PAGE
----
More spending, taxes, secrecy on BCC agenda

From Ginny Sherlock, renowned local attorney, civic activist, and former Associated Press editor: Tuesday’s Board of County Commissioners agenda is more manageable than the last meeting docket, which was so overloaded that the public broadcast of the meeting was cut off half an hour before the meeting ended to accommodate pre-scheduled MTV programming.  But while a shorter agenda is on tap for this week, there are some hefty items for the BCC to consider.
A one-cent sales tax that real estate industry and Chamber of Commerce representatives pitched during public comment on March 28 has been placed on Tuesday’sschedule for discussion, but there is no agenda summary available.  A memorandum setting out discussion points prepared by staff with limited dissemination at the last-minute is promised for Agenda Item 8D1 but may be unavailable for public review until after the meeting.  The more residents know about the proposal and the sooner they know it, the more likely they are to oppose it. Proponents correctly point out that without new revenue, the County can’t afford all the costly projects and programs that some Commissioners are promoting. Proponents incorrectly suggest that an increased sales tax would impact out-of-county shoppers more than local residents.  So far, proponents have failed to include plans for cutting back spending rather than simply raising more tax dollars to pay for more expensive projects.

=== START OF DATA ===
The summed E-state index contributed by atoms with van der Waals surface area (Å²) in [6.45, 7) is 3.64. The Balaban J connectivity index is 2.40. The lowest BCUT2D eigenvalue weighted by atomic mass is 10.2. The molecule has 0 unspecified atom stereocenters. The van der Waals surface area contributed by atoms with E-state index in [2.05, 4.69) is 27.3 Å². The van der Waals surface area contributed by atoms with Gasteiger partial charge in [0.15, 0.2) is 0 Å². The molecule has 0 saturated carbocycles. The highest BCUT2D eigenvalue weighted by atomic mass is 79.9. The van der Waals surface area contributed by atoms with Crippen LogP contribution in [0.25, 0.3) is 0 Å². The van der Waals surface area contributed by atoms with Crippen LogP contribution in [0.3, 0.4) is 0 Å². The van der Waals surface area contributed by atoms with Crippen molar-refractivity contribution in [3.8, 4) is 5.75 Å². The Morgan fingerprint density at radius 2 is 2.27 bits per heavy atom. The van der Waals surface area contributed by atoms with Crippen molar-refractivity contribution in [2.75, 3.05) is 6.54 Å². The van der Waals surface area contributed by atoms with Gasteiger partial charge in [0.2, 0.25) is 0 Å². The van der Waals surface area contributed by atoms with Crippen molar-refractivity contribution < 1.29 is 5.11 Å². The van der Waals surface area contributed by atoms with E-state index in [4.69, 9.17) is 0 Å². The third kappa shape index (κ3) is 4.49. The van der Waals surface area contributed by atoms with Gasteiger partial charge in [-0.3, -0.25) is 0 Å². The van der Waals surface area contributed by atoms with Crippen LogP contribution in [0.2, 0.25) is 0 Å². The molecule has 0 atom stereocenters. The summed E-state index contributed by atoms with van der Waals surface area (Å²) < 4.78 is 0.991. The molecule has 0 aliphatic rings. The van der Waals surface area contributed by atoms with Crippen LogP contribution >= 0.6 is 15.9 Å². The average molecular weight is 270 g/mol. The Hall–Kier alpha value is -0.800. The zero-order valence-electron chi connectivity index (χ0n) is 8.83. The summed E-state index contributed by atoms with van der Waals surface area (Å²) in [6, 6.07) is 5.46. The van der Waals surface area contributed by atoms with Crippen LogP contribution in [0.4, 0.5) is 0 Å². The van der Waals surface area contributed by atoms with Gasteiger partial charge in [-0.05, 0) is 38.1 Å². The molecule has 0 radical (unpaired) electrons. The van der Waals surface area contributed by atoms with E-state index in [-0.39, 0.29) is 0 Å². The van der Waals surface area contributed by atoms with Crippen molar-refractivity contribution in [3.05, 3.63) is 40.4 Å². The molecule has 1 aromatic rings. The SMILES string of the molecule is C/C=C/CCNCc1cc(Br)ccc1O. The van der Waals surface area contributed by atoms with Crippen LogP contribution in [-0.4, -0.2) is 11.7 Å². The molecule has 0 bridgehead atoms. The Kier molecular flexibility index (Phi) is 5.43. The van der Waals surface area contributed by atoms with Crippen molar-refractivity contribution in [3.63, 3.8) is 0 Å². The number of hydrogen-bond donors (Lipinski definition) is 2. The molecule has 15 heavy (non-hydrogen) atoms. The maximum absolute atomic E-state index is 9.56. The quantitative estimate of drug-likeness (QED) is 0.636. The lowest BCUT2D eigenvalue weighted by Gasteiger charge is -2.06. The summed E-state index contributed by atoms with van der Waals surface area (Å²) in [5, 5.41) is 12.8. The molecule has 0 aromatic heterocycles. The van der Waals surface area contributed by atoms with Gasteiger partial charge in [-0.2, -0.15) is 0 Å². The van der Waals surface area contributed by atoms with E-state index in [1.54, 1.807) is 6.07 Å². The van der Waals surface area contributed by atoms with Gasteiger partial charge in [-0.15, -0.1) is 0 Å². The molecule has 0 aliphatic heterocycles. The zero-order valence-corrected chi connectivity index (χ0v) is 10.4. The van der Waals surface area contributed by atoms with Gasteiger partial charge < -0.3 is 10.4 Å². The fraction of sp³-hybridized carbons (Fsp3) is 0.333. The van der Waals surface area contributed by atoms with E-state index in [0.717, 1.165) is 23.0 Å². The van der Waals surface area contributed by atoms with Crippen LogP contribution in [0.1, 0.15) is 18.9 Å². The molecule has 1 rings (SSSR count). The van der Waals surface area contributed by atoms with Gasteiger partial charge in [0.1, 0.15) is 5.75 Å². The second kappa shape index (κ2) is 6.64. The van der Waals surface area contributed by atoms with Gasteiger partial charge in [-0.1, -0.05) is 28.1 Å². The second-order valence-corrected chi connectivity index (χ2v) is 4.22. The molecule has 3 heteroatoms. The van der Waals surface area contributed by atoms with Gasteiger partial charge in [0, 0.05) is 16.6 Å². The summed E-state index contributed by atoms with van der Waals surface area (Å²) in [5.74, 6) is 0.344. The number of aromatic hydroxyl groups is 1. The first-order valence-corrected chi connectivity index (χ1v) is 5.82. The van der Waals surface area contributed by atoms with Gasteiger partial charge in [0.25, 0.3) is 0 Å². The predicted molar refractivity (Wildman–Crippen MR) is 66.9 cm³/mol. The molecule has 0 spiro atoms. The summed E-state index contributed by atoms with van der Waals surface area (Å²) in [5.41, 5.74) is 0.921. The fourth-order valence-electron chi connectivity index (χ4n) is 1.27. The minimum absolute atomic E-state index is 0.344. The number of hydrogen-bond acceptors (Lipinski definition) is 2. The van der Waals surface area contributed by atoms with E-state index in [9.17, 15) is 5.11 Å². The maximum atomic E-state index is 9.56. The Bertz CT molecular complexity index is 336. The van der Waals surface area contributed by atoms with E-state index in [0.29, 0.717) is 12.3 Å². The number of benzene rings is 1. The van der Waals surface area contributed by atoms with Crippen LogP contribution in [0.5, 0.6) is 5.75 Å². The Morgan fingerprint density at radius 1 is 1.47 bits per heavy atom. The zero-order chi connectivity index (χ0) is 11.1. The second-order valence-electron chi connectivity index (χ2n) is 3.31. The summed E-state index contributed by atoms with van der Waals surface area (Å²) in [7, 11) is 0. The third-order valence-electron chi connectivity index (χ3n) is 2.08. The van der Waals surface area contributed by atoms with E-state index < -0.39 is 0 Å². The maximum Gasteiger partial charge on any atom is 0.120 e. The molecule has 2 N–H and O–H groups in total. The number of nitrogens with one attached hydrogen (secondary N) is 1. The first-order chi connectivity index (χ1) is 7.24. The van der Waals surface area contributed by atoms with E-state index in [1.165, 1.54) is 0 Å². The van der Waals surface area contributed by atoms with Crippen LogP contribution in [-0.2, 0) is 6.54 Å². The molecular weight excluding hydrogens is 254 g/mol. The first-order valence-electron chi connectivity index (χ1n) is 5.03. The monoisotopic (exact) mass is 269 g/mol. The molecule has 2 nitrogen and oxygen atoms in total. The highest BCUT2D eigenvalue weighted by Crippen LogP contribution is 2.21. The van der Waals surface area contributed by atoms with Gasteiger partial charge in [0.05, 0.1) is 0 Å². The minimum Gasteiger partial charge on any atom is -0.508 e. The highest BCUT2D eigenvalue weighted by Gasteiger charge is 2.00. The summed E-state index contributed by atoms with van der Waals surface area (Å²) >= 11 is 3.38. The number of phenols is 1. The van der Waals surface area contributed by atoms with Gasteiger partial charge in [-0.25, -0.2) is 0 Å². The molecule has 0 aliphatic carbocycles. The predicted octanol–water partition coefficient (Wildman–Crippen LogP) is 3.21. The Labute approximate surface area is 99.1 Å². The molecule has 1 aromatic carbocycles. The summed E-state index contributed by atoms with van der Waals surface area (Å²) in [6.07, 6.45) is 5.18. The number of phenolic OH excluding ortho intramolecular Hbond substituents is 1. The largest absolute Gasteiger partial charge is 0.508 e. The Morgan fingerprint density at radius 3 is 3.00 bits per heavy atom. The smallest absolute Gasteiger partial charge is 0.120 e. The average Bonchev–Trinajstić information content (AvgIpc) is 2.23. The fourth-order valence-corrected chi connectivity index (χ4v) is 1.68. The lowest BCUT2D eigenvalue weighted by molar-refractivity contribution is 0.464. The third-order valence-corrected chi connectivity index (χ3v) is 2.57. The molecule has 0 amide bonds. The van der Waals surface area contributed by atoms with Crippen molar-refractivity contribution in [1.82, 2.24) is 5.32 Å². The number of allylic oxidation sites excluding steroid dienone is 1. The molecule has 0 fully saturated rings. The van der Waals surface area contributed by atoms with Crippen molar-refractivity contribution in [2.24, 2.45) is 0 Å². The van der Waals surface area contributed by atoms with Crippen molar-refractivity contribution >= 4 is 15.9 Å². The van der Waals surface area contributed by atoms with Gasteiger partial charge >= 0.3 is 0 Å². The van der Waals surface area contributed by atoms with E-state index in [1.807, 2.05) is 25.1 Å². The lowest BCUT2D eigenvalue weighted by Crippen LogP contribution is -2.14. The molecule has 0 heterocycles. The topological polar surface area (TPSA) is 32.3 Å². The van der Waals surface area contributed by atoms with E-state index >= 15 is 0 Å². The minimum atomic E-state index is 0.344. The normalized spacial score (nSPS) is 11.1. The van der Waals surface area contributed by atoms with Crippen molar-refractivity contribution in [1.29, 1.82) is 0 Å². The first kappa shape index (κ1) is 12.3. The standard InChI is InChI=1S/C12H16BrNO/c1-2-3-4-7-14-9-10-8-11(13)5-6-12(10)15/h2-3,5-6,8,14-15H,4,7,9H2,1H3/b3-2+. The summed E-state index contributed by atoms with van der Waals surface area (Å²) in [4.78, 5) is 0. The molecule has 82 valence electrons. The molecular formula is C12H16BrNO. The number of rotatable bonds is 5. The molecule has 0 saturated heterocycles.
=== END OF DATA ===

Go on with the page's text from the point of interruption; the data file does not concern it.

Speaking of costly projects and programs, Agenda Item 8A6 is a review of the tentative Capital Improvements Plan for Fiscal Year 2018. The agenda item is inaccessible for review on the County website. The 479-page draft CIP is to be the subject of a “straw vote”, with final approval not scheduled until budget hearings in September.  Since the draft plan is not reviewable, it is unknown what projects and programs are included and impossible to determine the total cost to taxpayers and the sources of funding that are identified.